My involvement with a provincial math executive presented me with an interesting task recently. Like most tasks, I turned to get some input from the strong contingent of math teacher tweeps.
I needed to develop an activity for 100-115 students in grades Seven to Eight. All I was told is that it should be about an hour and a half, and be active in nature. The students are taking part in a math contest in the morning, and it would be great to get the blood pumping. I turned these demands to twitter, and came up with some excellent options:
- A building task where students need to develop a structurally sound building out of a certain amount of newspaper and tape.
- The classic spaghetti and marshmallow tower
- A very interesting activity where solutions to questions refer to coordinates of a grid overlayed on a map. The students would then be directed around the university campus using a Cartesian plane.
- Another building that needed to be constructed on a budget. Differing materials range in price and efficiency.
I wanted the activity to include explicit mathematics. These students are all quite gifted, and I wanted them to be able to link an overarching mathematical concept to the activity. I felt that the building challenges did not offer that. The budget element did provide a very interesting twist, but was too difficult to set up on short notice.
I also didn’t want the mathematical element to be in the form of explicit math questions. I wanted the math activity to be an interesting break from the formal testing that the students did the entire morning. This meant that the Cartesian grid option was eliminated. (Although I plan to develop this at a later date).
I was left with the scavenger hunt. Traditionally, scavenger hunts are a series of multiple choice questions. Each response moves the team, but they have no idea if they are right or wrong until they either finish the hunt or repeat a question. I began to draw this framework out; it became complicated quickly. In the diagram below, a squiggly line represents a correct answer and a solid line represents an incorrect one. There is one correct and three incorrect from each question. It would take six consecutive correct responses to complete the scavenger hunt.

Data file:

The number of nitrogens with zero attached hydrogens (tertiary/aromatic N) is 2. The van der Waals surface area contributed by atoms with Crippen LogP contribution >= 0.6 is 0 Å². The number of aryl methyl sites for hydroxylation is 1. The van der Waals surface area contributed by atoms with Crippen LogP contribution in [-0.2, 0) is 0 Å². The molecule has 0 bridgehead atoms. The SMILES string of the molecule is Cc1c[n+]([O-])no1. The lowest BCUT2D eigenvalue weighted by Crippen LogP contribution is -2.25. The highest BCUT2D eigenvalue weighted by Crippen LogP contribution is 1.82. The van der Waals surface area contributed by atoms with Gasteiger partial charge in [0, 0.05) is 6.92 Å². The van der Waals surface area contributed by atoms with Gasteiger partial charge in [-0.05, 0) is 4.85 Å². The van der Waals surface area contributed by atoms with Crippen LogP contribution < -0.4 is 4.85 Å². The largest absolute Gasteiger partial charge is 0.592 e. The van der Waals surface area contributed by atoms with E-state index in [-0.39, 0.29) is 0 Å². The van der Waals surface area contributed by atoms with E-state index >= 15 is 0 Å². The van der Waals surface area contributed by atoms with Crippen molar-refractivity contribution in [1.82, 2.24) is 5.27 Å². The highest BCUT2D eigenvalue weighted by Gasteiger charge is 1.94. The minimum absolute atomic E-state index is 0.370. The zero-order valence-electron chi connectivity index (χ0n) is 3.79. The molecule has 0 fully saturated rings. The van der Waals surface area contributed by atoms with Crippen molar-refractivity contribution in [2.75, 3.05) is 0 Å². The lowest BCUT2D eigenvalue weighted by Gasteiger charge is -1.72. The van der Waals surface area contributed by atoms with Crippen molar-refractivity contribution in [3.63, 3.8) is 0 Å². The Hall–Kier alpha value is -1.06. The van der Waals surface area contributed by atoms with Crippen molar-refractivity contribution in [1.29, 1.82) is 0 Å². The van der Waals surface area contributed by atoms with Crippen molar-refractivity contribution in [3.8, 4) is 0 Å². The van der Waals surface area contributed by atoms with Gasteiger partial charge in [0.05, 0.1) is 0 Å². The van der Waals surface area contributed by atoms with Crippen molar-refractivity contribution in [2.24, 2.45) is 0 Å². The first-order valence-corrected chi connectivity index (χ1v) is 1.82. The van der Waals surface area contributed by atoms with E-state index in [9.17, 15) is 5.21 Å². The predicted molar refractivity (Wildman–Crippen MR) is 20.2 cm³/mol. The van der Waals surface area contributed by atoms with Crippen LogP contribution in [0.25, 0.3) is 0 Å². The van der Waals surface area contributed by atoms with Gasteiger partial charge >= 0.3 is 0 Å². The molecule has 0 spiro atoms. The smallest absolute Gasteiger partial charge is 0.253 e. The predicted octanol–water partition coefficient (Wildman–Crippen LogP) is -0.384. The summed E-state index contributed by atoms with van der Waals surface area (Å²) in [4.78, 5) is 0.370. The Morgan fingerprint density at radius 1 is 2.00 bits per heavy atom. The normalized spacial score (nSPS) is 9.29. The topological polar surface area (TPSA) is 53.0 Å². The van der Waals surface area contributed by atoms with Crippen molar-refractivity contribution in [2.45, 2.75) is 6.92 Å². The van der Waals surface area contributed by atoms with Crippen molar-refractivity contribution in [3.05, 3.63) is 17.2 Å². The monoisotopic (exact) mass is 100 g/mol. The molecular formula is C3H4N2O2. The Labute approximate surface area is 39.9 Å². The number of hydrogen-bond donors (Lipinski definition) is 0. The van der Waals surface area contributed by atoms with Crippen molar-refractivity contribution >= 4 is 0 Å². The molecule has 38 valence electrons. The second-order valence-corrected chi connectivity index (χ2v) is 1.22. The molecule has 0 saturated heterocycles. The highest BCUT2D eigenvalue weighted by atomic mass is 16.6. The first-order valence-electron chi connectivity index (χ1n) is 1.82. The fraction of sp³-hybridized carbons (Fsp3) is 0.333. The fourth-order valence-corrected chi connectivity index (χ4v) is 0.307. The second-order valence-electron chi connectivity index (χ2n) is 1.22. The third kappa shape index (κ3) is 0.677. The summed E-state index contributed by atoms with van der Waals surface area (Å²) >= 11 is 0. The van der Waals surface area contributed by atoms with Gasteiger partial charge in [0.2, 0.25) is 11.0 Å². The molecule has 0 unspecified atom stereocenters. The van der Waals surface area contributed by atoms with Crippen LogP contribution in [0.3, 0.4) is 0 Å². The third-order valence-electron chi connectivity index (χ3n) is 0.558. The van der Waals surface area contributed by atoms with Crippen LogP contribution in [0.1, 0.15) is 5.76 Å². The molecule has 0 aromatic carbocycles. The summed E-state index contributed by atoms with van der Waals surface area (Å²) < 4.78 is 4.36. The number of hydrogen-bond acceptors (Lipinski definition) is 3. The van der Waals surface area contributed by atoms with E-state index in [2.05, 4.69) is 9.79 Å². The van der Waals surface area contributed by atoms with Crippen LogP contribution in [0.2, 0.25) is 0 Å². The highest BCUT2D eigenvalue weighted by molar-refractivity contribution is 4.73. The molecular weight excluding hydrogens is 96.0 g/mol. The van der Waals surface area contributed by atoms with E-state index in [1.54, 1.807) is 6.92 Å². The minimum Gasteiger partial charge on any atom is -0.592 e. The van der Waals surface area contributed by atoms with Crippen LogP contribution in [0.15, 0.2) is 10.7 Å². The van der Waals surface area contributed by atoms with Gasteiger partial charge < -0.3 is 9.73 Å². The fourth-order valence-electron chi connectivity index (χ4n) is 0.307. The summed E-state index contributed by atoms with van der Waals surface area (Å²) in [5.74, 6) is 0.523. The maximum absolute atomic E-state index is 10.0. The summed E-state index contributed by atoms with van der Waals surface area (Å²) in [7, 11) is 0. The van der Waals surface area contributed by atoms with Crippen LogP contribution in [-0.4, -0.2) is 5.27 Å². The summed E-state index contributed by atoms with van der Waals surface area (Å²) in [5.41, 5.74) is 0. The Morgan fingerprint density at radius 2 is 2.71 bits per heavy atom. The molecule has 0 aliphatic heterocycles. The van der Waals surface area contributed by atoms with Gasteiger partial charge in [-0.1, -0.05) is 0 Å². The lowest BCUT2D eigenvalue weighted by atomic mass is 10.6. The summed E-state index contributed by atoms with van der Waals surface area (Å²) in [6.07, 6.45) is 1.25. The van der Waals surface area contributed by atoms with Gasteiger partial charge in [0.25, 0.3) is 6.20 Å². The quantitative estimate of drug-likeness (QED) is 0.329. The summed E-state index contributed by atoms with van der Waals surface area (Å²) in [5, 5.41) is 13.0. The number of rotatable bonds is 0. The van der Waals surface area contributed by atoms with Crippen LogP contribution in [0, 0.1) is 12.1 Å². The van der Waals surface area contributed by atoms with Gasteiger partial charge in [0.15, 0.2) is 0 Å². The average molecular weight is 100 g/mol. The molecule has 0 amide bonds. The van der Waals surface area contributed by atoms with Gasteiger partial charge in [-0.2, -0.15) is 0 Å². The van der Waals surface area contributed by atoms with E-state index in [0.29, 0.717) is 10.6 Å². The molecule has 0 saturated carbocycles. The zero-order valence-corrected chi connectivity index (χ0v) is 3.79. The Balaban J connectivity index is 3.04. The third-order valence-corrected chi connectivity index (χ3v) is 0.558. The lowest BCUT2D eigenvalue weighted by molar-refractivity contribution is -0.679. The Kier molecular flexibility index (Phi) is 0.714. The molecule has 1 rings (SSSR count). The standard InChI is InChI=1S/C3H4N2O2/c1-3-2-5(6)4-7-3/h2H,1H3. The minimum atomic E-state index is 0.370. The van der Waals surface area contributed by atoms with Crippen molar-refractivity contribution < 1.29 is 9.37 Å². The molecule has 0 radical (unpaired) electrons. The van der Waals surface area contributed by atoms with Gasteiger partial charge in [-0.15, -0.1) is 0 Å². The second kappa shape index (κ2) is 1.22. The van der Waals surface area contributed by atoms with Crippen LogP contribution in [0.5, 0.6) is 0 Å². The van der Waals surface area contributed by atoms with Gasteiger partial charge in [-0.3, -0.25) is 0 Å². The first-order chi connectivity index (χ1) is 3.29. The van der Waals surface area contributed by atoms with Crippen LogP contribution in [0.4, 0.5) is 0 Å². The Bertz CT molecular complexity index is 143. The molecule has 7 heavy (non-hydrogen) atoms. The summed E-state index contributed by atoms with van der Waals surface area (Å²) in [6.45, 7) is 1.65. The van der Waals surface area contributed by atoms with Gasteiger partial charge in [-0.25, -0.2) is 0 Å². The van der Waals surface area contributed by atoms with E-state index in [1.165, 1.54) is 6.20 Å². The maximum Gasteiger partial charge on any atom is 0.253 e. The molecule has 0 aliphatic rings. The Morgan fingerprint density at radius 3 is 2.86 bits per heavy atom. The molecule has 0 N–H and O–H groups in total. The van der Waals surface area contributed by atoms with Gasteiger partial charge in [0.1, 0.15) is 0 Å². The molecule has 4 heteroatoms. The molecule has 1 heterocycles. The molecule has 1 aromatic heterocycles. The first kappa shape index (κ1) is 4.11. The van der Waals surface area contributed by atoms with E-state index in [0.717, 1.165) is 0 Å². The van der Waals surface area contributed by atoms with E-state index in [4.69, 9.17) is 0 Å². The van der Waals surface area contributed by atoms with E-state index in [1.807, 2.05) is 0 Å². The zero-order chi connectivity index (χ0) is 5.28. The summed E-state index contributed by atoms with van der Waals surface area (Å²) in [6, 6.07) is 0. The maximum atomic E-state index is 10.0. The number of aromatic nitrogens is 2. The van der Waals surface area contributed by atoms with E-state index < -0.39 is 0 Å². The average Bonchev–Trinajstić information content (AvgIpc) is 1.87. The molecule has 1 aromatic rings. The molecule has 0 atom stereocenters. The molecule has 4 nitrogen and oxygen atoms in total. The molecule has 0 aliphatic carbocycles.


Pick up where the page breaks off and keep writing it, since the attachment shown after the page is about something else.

It’s a total mess. It did get students moving, but it still relied on the traditional “question-driven” hunt. I began to grow fond of the complexity that went into a hunt like this. A fairly simple concept has a fairly elaborate mathematical underpinning. Then the idea hit me, what if the framework was shown and the task was to decipher it?
Enter the idea of the “Questionless Scavenger Hunt”. I created a map of a possible scavenger hunt with the possible interactions between “questions”. I simplified the process by including 9 “questions” with 3 “responses” each.
The goal of the activity is now to use logic to determine which “question” fits in which slot on the map. Every question has its possible destinations listed on a card. The cards were placed in a certain room on campus. The goal can then be re-defined as trying to determine which “room” goes where on the map.
I included 2 anchor rooms on the map. They will serve as the starting point (Room 1) and a reference point (Room 5) throughout the activity. Students are given the Room 1 card with the names of the three possible rooms they could be sent to. These three rooms are represented on the map by the rooms that have an arrow pointing to them from Room 1. From there, students need to move around rooms collecting cards of the possible connections from each room. To complete the hunt, they must be able to arrange the remaining 7 rooms on the map so all interconnections work.
Here are some pictures of the files that can be downloaded here.
|The Scavenger Hunt Map (given to each student or group)|
|The cards that can be found in the respective rooms (Need to be cut and sorted)|